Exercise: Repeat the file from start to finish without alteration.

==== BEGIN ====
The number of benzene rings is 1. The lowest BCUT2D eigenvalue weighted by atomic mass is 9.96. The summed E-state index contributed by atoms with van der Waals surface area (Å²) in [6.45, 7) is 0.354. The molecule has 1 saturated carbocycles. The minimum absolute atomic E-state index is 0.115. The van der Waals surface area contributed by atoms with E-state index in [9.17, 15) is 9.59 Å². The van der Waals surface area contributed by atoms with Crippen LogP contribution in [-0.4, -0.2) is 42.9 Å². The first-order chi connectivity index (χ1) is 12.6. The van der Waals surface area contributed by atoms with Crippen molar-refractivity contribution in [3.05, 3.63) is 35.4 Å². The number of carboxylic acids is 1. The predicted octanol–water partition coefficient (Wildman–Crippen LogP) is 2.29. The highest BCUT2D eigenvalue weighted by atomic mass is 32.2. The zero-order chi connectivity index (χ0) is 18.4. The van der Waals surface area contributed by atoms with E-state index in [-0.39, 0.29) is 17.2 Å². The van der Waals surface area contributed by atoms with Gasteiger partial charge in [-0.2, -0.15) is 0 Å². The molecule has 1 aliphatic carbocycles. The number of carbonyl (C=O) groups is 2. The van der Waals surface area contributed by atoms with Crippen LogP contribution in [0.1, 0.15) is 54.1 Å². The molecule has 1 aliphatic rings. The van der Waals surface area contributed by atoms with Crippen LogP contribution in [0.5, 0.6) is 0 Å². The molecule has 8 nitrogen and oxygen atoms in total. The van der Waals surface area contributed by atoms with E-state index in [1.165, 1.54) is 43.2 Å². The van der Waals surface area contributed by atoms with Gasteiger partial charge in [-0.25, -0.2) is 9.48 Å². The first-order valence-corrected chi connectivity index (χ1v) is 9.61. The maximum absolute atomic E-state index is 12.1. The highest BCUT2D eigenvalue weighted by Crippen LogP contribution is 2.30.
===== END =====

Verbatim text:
The number of benzene rings is 1. The lowest BCUT2D eigenvalue weighted by atomic mass is 9.96. The summed E-state index contributed by atoms with van der Waals surface area (Å²) in [6.45, 7) is 0.354. The molecule has 1 saturated carbocycles. The minimum absolute atomic E-state index is 0.115. The van der Waals surface area contributed by atoms with E-state index in [9.17, 15) is 9.59 Å². The van der Waals surface area contributed by atoms with Crippen LogP contribution in [-0.4, -0.2) is 42.9 Å². The first-order chi connectivity index (χ1) is 12.6. The van der Waals surface area contributed by atoms with Crippen molar-refractivity contribution in [3.05, 3.63) is 35.4 Å². The number of carboxylic acids is 1. The predicted octanol–water partition coefficient (Wildman–Crippen LogP) is 2.29. The highest BCUT2D eigenvalue weighted by atomic mass is 32.2. The zero-order chi connectivity index (χ0) is 18.4. The van der Waals surface area contributed by atoms with E-state index in [-0.39, 0.29) is 17.2 Å². The van der Waals surface area contributed by atoms with Gasteiger partial charge in [-0.2, -0.15) is 0 Å². The molecule has 1 aliphatic carbocycles. The number of carbonyl (C=O) groups is 2. The van der Waals surface area contributed by atoms with Crippen LogP contribution in [0.1, 0.15) is 54.1 Å². The molecule has 1 aliphatic rings. The van der Waals surface area contributed by atoms with Crippen LogP contribution in [0.5, 0.6) is 0 Å². The molecule has 8 nitrogen and oxygen atoms in total. The van der Waals surface area contributed by atoms with E-state index in [1.165, 1.54) is 43.2 Å². The van der Waals surface area contributed by atoms with Gasteiger partial charge in [-0.25, -0.2) is 9.48 Å². The first-order valence-corrected chi connectivity index (χ1v) is 9.61. The maximum absolute atomic E-state index is 12.1. The highest BCUT2D eigenvalue weighted by Crippen LogP contribution is 2.30.